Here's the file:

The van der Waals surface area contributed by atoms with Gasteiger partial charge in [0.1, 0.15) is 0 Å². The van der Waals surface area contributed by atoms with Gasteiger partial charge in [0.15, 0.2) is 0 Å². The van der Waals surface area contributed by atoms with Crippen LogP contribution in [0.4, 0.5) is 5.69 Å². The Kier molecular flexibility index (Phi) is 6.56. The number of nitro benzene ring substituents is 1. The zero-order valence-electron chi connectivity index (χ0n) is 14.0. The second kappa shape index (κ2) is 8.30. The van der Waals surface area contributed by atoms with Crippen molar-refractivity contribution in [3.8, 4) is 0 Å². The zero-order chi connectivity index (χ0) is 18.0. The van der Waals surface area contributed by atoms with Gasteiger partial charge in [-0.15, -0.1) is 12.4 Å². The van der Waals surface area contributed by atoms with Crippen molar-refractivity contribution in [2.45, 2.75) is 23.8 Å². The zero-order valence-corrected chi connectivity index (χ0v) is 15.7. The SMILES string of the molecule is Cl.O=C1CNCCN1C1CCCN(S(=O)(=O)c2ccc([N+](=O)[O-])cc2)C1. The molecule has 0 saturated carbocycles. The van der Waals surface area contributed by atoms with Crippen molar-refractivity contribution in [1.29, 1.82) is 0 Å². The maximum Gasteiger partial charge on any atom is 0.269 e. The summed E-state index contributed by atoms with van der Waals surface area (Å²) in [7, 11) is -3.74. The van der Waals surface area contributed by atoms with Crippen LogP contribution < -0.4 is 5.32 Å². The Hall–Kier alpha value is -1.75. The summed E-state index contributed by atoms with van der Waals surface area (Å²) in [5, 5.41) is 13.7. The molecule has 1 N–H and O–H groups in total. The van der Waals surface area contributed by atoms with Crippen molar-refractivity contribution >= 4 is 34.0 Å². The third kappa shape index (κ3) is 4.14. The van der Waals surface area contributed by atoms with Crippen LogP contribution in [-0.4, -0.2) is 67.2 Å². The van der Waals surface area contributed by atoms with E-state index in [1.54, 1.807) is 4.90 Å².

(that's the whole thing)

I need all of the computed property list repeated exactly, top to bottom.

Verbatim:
The van der Waals surface area contributed by atoms with Gasteiger partial charge in [0.1, 0.15) is 0 Å². The van der Waals surface area contributed by atoms with Gasteiger partial charge in [0.15, 0.2) is 0 Å². The van der Waals surface area contributed by atoms with Crippen LogP contribution in [0.4, 0.5) is 5.69 Å². The Kier molecular flexibility index (Phi) is 6.56. The number of nitro benzene ring substituents is 1. The zero-order valence-electron chi connectivity index (χ0n) is 14.0. The second kappa shape index (κ2) is 8.30. The van der Waals surface area contributed by atoms with Crippen molar-refractivity contribution in [3.8, 4) is 0 Å². The zero-order chi connectivity index (χ0) is 18.0. The van der Waals surface area contributed by atoms with Gasteiger partial charge in [-0.15, -0.1) is 12.4 Å². The van der Waals surface area contributed by atoms with Crippen molar-refractivity contribution in [2.45, 2.75) is 23.8 Å². The zero-order valence-corrected chi connectivity index (χ0v) is 15.7. The SMILES string of the molecule is Cl.O=C1CNCCN1C1CCCN(S(=O)(=O)c2ccc([N+](=O)[O-])cc2)C1. The molecule has 0 saturated carbocycles. The van der Waals surface area contributed by atoms with Crippen molar-refractivity contribution in [1.29, 1.82) is 0 Å². The maximum Gasteiger partial charge on any atom is 0.269 e. The summed E-state index contributed by atoms with van der Waals surface area (Å²) in [7, 11) is -3.74. The van der Waals surface area contributed by atoms with Crippen LogP contribution < -0.4 is 5.32 Å². The Hall–Kier alpha value is -1.75. The summed E-state index contributed by atoms with van der Waals surface area (Å²) in [5, 5.41) is 13.7. The molecule has 1 N–H and O–H groups in total. The van der Waals surface area contributed by atoms with Crippen molar-refractivity contribution >= 4 is 34.0 Å². The third kappa shape index (κ3) is 4.14. The van der Waals surface area contributed by atoms with Crippen LogP contribution in [-0.4, -0.2) is 67.2 Å². The van der Waals surface area contributed by atoms with E-state index in [1.54, 1.807) is 4.90 Å².